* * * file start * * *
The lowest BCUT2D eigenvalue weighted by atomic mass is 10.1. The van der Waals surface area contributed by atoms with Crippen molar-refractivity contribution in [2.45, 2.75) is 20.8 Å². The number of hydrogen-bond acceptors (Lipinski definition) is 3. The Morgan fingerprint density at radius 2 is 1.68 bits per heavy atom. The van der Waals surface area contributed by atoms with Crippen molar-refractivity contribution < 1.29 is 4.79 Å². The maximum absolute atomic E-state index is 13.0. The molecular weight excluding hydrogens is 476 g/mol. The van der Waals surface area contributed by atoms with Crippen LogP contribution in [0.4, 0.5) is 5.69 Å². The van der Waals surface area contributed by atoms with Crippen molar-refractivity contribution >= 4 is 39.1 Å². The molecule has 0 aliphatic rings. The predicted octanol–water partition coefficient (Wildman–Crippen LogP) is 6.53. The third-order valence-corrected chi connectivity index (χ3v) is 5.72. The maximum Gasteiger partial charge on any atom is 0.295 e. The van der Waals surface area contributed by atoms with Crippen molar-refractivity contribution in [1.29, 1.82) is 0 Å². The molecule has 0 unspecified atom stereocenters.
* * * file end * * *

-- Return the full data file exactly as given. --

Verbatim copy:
The lowest BCUT2D eigenvalue weighted by atomic mass is 10.1. The van der Waals surface area contributed by atoms with Crippen molar-refractivity contribution in [2.45, 2.75) is 20.8 Å². The number of hydrogen-bond acceptors (Lipinski definition) is 3. The Morgan fingerprint density at radius 2 is 1.68 bits per heavy atom. The van der Waals surface area contributed by atoms with Crippen molar-refractivity contribution < 1.29 is 4.79 Å². The maximum absolute atomic E-state index is 13.0. The molecular weight excluding hydrogens is 476 g/mol. The van der Waals surface area contributed by atoms with Crippen LogP contribution in [0.4, 0.5) is 5.69 Å². The van der Waals surface area contributed by atoms with Crippen molar-refractivity contribution >= 4 is 39.1 Å². The molecule has 0 aliphatic rings. The predicted octanol–water partition coefficient (Wildman–Crippen LogP) is 6.53. The third-order valence-corrected chi connectivity index (χ3v) is 5.72. The maximum Gasteiger partial charge on any atom is 0.295 e. The van der Waals surface area contributed by atoms with Crippen molar-refractivity contribution in [1.29, 1.82) is 0 Å². The molecule has 0 unspecified atom stereocenters.